Also slated for elimination under the treat-cars-like-guns rule are thousands of laws regulating the purchase of firearms and their possession on private property. The simple purchase of an automobile is subject to essentially no restrictions. When you show up at the dealer's showroom, he will not conduct a background check to find out if you have a conviction for vehicular homicide, or if you've been arrested for drunk driving, or even if you have a driver's license. All you need is money.
The only "waiting period" to buy a car runs from the time you pay for it (with cash, a certified check, or a loan document) to the time the salesman hands you the keys. This waiting period tends to run from 30 seconds to five minutes. In contrast, firearms are the only product in this country for which FBI permission (via the national background check) is required for every single retail purchase.
If you keep your automobile on private property, there are virtually no restrictions. Even though your driver's license was revoked last week, you can drive your Jeep on your ranch as much as you want. Indeed, you can drink a case of beer before you go driving around your ranch, and enjoy the ride knowing that you are not violating a single law. (Of course, if any form of negligent or reckless conduct with your auto on your own property results in injury to an innocent person or to someone else's property, you will be financially responsible, and you may be prosecuted for violating laws against reckless endangerment.)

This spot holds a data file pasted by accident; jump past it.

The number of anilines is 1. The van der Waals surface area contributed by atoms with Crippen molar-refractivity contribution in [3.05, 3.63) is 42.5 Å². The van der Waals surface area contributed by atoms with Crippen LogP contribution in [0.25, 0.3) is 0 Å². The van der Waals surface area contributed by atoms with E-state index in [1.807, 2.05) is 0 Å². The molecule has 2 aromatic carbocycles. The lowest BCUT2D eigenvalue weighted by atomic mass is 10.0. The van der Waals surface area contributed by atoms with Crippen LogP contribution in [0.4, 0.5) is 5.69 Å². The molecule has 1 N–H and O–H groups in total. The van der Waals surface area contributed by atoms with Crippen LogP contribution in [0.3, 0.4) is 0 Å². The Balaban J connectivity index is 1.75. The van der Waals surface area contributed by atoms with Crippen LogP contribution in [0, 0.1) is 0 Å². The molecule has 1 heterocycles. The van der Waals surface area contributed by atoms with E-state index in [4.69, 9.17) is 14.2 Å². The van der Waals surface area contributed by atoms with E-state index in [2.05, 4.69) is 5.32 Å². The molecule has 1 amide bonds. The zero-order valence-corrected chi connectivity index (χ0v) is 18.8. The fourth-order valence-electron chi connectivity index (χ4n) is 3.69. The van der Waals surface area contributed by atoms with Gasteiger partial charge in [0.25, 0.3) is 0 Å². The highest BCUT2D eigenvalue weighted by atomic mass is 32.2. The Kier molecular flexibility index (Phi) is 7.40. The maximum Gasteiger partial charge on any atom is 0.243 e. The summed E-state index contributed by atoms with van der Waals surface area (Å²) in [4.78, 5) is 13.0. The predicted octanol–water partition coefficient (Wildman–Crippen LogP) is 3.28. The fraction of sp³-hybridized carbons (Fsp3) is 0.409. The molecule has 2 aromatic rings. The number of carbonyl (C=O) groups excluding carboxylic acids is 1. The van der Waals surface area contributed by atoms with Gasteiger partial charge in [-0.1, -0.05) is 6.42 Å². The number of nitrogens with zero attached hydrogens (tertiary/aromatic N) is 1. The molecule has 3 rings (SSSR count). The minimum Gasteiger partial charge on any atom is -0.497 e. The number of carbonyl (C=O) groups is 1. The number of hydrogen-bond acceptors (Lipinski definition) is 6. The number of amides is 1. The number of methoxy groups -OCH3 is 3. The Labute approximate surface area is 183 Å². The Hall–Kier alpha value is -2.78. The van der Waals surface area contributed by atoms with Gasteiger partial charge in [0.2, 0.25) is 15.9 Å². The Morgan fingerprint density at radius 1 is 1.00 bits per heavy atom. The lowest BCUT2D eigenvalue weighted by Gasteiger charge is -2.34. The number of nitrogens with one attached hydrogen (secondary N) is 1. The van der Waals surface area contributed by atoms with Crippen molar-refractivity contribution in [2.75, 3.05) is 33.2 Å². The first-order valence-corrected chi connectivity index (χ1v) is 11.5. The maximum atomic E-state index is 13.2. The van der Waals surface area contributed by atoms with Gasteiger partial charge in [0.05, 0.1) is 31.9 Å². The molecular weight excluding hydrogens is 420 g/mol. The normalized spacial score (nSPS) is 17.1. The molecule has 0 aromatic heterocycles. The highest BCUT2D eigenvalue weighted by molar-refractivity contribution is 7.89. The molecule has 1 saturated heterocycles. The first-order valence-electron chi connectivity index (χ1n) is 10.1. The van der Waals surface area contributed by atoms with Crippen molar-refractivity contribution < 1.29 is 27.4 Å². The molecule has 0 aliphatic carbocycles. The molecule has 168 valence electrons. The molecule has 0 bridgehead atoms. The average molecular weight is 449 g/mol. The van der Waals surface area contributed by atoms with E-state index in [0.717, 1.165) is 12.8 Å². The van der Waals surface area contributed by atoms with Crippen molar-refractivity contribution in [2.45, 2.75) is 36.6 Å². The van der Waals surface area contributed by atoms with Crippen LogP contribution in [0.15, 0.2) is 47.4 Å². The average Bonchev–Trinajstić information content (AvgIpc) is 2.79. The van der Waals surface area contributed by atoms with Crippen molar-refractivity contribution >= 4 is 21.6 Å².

Thus, we can get rid of all the laws concerning gun storage in the home, together with the laws that ban possession of guns by various persons on private property. Current federal law outlaws gun possession, on private as well as public property, by anyone who has ever been convicted of a felony (even a nonviolent one), anyone with a misdemeanor involving domestic violence (such as two brothers who had a fistfight on their front lawn 30 years ago), anyone who has been dishonorably discharged from the military, any alcoholic, any illegal drug user (defined by regulation as anyone who has used drugs in the last year), any illegal alien, and various other "prohibited persons." Some states, such as Massachusetts, go even further, making all gun possession presumptively illegal, except for persons with special licenses. Once we really treat guns like cars, all of these laws will be swept away.